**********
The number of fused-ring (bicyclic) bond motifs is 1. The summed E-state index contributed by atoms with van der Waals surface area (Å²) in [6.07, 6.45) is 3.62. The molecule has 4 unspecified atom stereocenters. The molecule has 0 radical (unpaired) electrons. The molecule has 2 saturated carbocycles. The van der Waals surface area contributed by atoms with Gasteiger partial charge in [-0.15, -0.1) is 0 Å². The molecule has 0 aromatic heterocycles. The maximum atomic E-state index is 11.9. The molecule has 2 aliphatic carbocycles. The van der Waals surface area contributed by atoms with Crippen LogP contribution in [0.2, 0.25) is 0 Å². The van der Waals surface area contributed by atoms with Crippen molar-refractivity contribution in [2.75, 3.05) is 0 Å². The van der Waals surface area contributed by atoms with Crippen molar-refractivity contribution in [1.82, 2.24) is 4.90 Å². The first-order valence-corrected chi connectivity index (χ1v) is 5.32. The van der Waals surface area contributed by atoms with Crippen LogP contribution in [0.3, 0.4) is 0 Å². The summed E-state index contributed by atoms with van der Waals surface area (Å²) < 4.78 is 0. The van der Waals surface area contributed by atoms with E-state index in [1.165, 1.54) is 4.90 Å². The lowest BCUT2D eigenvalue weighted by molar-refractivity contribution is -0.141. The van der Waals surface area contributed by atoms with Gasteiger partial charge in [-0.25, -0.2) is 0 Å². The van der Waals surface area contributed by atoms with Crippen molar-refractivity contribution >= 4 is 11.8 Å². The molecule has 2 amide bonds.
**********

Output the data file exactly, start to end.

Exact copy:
The number of fused-ring (bicyclic) bond motifs is 1. The summed E-state index contributed by atoms with van der Waals surface area (Å²) in [6.07, 6.45) is 3.62. The molecule has 4 unspecified atom stereocenters. The molecule has 0 radical (unpaired) electrons. The molecule has 2 saturated carbocycles. The van der Waals surface area contributed by atoms with Gasteiger partial charge in [-0.15, -0.1) is 0 Å². The molecule has 0 aromatic heterocycles. The maximum atomic E-state index is 11.9. The molecule has 2 aliphatic carbocycles. The van der Waals surface area contributed by atoms with Crippen LogP contribution in [0.2, 0.25) is 0 Å². The van der Waals surface area contributed by atoms with Crippen molar-refractivity contribution in [2.75, 3.05) is 0 Å². The van der Waals surface area contributed by atoms with Crippen molar-refractivity contribution in [1.82, 2.24) is 4.90 Å². The first-order valence-corrected chi connectivity index (χ1v) is 5.32. The van der Waals surface area contributed by atoms with Crippen LogP contribution in [0.3, 0.4) is 0 Å². The summed E-state index contributed by atoms with van der Waals surface area (Å²) < 4.78 is 0. The van der Waals surface area contributed by atoms with E-state index in [1.165, 1.54) is 4.90 Å². The lowest BCUT2D eigenvalue weighted by molar-refractivity contribution is -0.141. The van der Waals surface area contributed by atoms with Gasteiger partial charge in [-0.25, -0.2) is 0 Å². The van der Waals surface area contributed by atoms with Crippen molar-refractivity contribution >= 4 is 11.8 Å². The molecule has 2 amide bonds.